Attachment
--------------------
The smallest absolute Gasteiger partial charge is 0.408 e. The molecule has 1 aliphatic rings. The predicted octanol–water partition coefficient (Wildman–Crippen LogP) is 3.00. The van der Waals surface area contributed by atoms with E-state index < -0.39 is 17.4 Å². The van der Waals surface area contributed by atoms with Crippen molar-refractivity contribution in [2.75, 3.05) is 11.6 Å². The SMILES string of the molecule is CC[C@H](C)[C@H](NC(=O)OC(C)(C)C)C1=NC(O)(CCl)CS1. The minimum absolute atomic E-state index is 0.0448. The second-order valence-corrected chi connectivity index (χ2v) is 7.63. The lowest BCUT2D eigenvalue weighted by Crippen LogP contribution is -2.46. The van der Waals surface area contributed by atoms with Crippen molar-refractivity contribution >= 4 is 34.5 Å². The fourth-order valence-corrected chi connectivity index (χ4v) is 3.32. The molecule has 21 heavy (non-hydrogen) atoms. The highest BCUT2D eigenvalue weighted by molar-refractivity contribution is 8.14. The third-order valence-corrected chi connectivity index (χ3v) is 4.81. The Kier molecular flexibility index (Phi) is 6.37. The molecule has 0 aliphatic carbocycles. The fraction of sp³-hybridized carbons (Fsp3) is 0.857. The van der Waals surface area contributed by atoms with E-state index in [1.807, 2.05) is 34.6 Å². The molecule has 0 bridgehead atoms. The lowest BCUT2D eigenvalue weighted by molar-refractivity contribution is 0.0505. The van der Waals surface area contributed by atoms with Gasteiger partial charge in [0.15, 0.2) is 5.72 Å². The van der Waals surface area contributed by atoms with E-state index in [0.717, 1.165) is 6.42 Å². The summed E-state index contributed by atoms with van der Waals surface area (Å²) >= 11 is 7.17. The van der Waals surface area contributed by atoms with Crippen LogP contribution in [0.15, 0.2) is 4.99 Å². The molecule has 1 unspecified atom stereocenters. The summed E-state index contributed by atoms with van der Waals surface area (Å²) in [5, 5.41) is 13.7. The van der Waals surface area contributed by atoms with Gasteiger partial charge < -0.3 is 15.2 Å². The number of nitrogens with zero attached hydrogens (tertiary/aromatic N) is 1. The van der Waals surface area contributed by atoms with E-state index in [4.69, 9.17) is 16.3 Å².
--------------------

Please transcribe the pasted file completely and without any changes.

The smallest absolute Gasteiger partial charge is 0.408 e. The molecule has 1 aliphatic rings. The predicted octanol–water partition coefficient (Wildman–Crippen LogP) is 3.00. The van der Waals surface area contributed by atoms with E-state index < -0.39 is 17.4 Å². The van der Waals surface area contributed by atoms with Crippen molar-refractivity contribution in [2.75, 3.05) is 11.6 Å². The SMILES string of the molecule is CC[C@H](C)[C@H](NC(=O)OC(C)(C)C)C1=NC(O)(CCl)CS1. The minimum absolute atomic E-state index is 0.0448. The second-order valence-corrected chi connectivity index (χ2v) is 7.63. The lowest BCUT2D eigenvalue weighted by Crippen LogP contribution is -2.46. The van der Waals surface area contributed by atoms with Crippen molar-refractivity contribution >= 4 is 34.5 Å². The fourth-order valence-corrected chi connectivity index (χ4v) is 3.32. The molecule has 21 heavy (non-hydrogen) atoms. The highest BCUT2D eigenvalue weighted by molar-refractivity contribution is 8.14. The third-order valence-corrected chi connectivity index (χ3v) is 4.81. The Kier molecular flexibility index (Phi) is 6.37. The molecule has 0 aliphatic carbocycles. The fraction of sp³-hybridized carbons (Fsp3) is 0.857. The van der Waals surface area contributed by atoms with E-state index in [1.807, 2.05) is 34.6 Å². The molecule has 0 bridgehead atoms. The lowest BCUT2D eigenvalue weighted by molar-refractivity contribution is 0.0505. The van der Waals surface area contributed by atoms with Gasteiger partial charge in [0.15, 0.2) is 5.72 Å². The van der Waals surface area contributed by atoms with E-state index in [0.717, 1.165) is 6.42 Å². The summed E-state index contributed by atoms with van der Waals surface area (Å²) >= 11 is 7.17. The van der Waals surface area contributed by atoms with Crippen LogP contribution in [0.15, 0.2) is 4.99 Å². The molecule has 1 unspecified atom stereocenters. The summed E-state index contributed by atoms with van der Waals surface area (Å²) in [5, 5.41) is 13.7. The van der Waals surface area contributed by atoms with Gasteiger partial charge < -0.3 is 15.2 Å². The number of nitrogens with zero attached hydrogens (tertiary/aromatic N) is 1. The van der Waals surface area contributed by atoms with E-state index in [4.69, 9.17) is 16.3 Å².